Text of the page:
One exercise is the reverse hyper. While doing reverse hypers with light or heavy weights, the movement will rotate the lower back in an open chain method. By lying on the table with the legs hanging downward, traction of the spine occurs. At the same time, the arms are also causing traction due to being stretched in the opposite direction when doing the exercise.
When lying on the table on your stomach, your I.A.P. is raised, aiding in reducing pressure on the discs, as well as increasing disc hydration. Westside total volume on reverse hypers is four times the squat volume. This is done in sets of 20 reps. The weight is 50 percent of your squat on all reverse hypers with the exception of the Bent Pendulum, which is mechanically much more difficult.
Reverse hypers are done four times a week on squat and deadlift days, Monday and Friday, with heavy weights. On bench days, Wednesday and Saturday, reverse hypers are done with 50 percent of the top weight for two sets of 25 or 30 reps.
While it is said that 44 percent to 50 percent of all athletes have lower back pain, Westside has virtually none. Your abs and lower back must be as strong as possible. This requires finding a way to train the lower back extensively. The answer: reverse hypers along with back raises and high rep Goodmornings with a bar, rubber bands, or a Goodmorning machine.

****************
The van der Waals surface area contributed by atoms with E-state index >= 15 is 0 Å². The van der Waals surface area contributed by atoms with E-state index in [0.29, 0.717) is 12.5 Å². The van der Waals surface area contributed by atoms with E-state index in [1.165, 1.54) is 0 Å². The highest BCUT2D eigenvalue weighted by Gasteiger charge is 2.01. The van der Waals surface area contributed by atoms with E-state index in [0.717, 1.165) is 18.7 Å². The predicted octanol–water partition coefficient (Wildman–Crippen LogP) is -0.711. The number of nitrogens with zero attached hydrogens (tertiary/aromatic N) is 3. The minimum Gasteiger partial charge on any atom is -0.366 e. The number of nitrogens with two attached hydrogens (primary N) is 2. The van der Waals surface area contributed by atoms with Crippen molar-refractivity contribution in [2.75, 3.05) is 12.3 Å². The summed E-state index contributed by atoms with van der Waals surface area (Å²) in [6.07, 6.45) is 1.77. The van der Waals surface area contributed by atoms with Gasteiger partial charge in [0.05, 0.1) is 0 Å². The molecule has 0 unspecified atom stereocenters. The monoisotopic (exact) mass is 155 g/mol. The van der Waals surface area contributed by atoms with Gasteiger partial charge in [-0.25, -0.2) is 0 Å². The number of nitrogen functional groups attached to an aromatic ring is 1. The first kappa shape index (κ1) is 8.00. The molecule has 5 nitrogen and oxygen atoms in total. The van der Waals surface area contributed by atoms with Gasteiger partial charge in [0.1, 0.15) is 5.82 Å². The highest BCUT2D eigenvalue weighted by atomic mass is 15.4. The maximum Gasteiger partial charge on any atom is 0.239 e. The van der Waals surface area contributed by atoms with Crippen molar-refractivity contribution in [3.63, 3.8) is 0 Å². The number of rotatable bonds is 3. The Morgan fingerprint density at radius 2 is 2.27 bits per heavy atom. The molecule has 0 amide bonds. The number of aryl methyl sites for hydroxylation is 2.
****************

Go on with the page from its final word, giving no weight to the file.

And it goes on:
The second method to build a strong back and work as restoration is the Westside Athletic Training Platform or ATP, a special patented belt squat device. Science and Practice of Strength Training tells us it is necessary to greatly reduce the load falling on the lumbar section of the spine and to strengthen the lower back muscles.
The ATP greatly reduces the spinal load, while maximally strengthening the legs, glutes, and hips to the extreme. It uses a belt fixed around the waist that provides spinal traction, while allowing great muscle tension from the feet completely to the legs, hips, glutes, and lower back and abs. Westside has used weights in excess of 2,000 pounds. The massive weights are for building unbelievable squats and pulls.
When using light weights for isometric holds or walking in place for spinal traction, this method is more and more common in chiropractic and therapy centers for rehabilitation.
The special belt produces increased intra-abdominal pressure (IAP), while simultaneously producing great special traction.
When one has handled maximal loads while squatting, holding the weight at the start of the lift feels very heavy before bending the knees. The isometric holds will change this completely.
Westside has trained children as young as seven-years-old on the ATP for preparing them for all sports, as it builds all the lower body muscles including the abs. Before going on to a very important element of back health, there are many types of special therapies and many times the practitioner will convince you their method is best. However, in most cases it could take several methods concurrently to restore you back to health.
Let’s talk hamstrings. If your low back is tight, it is a safe bet that your hamstrings are also tight, causing low back pain as well. A bilateral deficit can cause an imbalance, while performing sports activities that include squatting, running, jumping, and pulling and pressing overhead.